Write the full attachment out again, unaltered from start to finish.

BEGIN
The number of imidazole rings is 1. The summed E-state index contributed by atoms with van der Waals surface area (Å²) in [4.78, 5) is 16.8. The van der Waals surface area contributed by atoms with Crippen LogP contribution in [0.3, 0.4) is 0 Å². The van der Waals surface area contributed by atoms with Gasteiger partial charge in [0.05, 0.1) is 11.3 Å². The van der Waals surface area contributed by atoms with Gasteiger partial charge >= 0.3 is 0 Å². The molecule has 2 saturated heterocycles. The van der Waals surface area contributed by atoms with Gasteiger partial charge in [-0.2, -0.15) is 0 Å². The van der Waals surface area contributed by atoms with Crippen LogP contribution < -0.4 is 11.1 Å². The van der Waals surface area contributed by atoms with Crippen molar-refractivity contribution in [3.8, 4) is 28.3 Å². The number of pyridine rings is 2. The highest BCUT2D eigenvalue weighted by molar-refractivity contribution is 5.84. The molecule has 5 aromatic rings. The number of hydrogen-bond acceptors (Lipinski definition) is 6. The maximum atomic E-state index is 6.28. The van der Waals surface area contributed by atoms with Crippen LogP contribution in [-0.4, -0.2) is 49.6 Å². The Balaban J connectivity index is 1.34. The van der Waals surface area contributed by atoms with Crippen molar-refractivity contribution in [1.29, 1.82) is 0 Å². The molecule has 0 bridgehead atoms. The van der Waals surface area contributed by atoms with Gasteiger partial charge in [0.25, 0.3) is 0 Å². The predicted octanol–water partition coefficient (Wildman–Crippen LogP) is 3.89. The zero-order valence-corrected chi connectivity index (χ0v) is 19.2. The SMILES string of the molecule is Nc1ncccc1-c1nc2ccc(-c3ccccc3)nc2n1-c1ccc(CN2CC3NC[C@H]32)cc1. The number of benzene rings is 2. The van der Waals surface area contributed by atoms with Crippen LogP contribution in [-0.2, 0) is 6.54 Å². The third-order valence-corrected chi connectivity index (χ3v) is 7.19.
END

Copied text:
The number of imidazole rings is 1. The summed E-state index contributed by atoms with van der Waals surface area (Å²) in [4.78, 5) is 16.8. The van der Waals surface area contributed by atoms with Crippen LogP contribution in [0.3, 0.4) is 0 Å². The van der Waals surface area contributed by atoms with Gasteiger partial charge in [0.05, 0.1) is 11.3 Å². The van der Waals surface area contributed by atoms with Gasteiger partial charge >= 0.3 is 0 Å². The molecule has 2 saturated heterocycles. The van der Waals surface area contributed by atoms with Gasteiger partial charge in [-0.2, -0.15) is 0 Å². The van der Waals surface area contributed by atoms with Crippen LogP contribution < -0.4 is 11.1 Å². The van der Waals surface area contributed by atoms with Crippen molar-refractivity contribution in [3.8, 4) is 28.3 Å². The number of pyridine rings is 2. The highest BCUT2D eigenvalue weighted by molar-refractivity contribution is 5.84. The molecule has 5 aromatic rings. The number of hydrogen-bond acceptors (Lipinski definition) is 6. The maximum atomic E-state index is 6.28. The van der Waals surface area contributed by atoms with Crippen LogP contribution in [-0.4, -0.2) is 49.6 Å². The Balaban J connectivity index is 1.34. The van der Waals surface area contributed by atoms with Crippen molar-refractivity contribution in [1.29, 1.82) is 0 Å². The molecule has 0 bridgehead atoms. The van der Waals surface area contributed by atoms with Gasteiger partial charge in [0.25, 0.3) is 0 Å². The predicted octanol–water partition coefficient (Wildman–Crippen LogP) is 3.89. The zero-order valence-corrected chi connectivity index (χ0v) is 19.2. The SMILES string of the molecule is Nc1ncccc1-c1nc2ccc(-c3ccccc3)nc2n1-c1ccc(CN2CC3NC[C@H]32)cc1. The number of benzene rings is 2. The van der Waals surface area contributed by atoms with Crippen LogP contribution in [-0.2, 0) is 6.54 Å². The third-order valence-corrected chi connectivity index (χ3v) is 7.19.